"You don't crown a guy king and then the king doesn't have any clothes on and you say, 'Hey, he's still the king,' '' Childress said, regarding Jackson's newly diminished job security.

Oh really now? That's a twist for Childress, who has been either fiercely committed or stubborn to a fault in regards to Jackson's development as the Vikings starter. But at 0-2, coming off an inexcusable loss to the crippled Colts in their home opener, with team owner Zygi Wilf having shelled out at least $60 million in contract guarantees this offseason to upgrade the roster, it was time for Childress to grow a little flexibility. Thus, you get 37-year-old Gus Frerotte starting at quarterback this week against visiting Carolina and the urgency of Jackson's development placed somewhere behind the urgency to win now.

Could the change at quarterback be directly linked to Wilf's public vote of confidence in his head coach on Tuesday? What do you think? Childress may be stubborn, but he's not dumb. He knows it's time to save his own job, or someone else might get the pleasure or problem of developing Jackson in 2009.

Pink slip potential: 40 percent.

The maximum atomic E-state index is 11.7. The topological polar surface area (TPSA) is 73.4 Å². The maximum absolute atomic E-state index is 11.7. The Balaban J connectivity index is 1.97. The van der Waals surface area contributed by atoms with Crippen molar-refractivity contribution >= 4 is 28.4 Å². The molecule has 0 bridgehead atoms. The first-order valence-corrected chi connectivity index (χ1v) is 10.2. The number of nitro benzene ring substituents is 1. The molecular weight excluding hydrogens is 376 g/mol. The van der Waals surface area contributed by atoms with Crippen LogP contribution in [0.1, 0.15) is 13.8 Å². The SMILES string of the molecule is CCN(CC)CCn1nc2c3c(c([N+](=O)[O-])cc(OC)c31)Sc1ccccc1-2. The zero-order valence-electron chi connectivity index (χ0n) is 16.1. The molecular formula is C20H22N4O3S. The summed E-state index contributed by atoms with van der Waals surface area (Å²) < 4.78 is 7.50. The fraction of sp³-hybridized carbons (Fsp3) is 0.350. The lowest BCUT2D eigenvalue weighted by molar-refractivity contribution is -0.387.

9. John Fox, Carolina -- My gut is that this is one head coach who will quickly work himself off this list as the season progresses, and the Panthers' plucky and promising 2-0 start is a great early step toward that reality. But the fact remains the Panthers have been an underachieving 15-17 non-playoff team the past two seasons after their memorable drive to the NFC title game in 2005, and there was at least some serious speculation last offseason over whether both Fox and Panthers general manager Marty Hurney would be retained.

But Fox has two years remaining on his contract after this one, paying him about $5 million annually, and with a return to the playoffs this season he should be in good position to entertain hopes for an extension at some point in 2009.

Pink slip potential: 30 percent.

10. Eric Mangini, New York Jets -- There's a lot of potential for Mangini to disappear from this list at some point during the season as well. Let the Jets resemble the on-the-way up 10-6 wild-card qualifier they were in Mangini's rookie season of 2006, and no one will be talking about the coaching hot seat in New York. But let them finish anywhere in the neighborhood of last year's disappointing 4-12 record, especially after this offseason's costly roster upgrade, and the heat will undoubtedly start to build on the coach who was dubbed "Man-genius'' not all that long ago.

The dichotomy even applies early this season, because after a hopeful start with a Week 1 road win at Miami, the Jets missed an opportunity to deal a blow to their arch-rival Patriots -- playing sans Tom Brady -- in their home opener. This week brings another potential swing, with a Monday-night trip to San Diego, where the powerful Chargers are 0-2 and hopping mad about it.

Pink slip potential: 25 percent.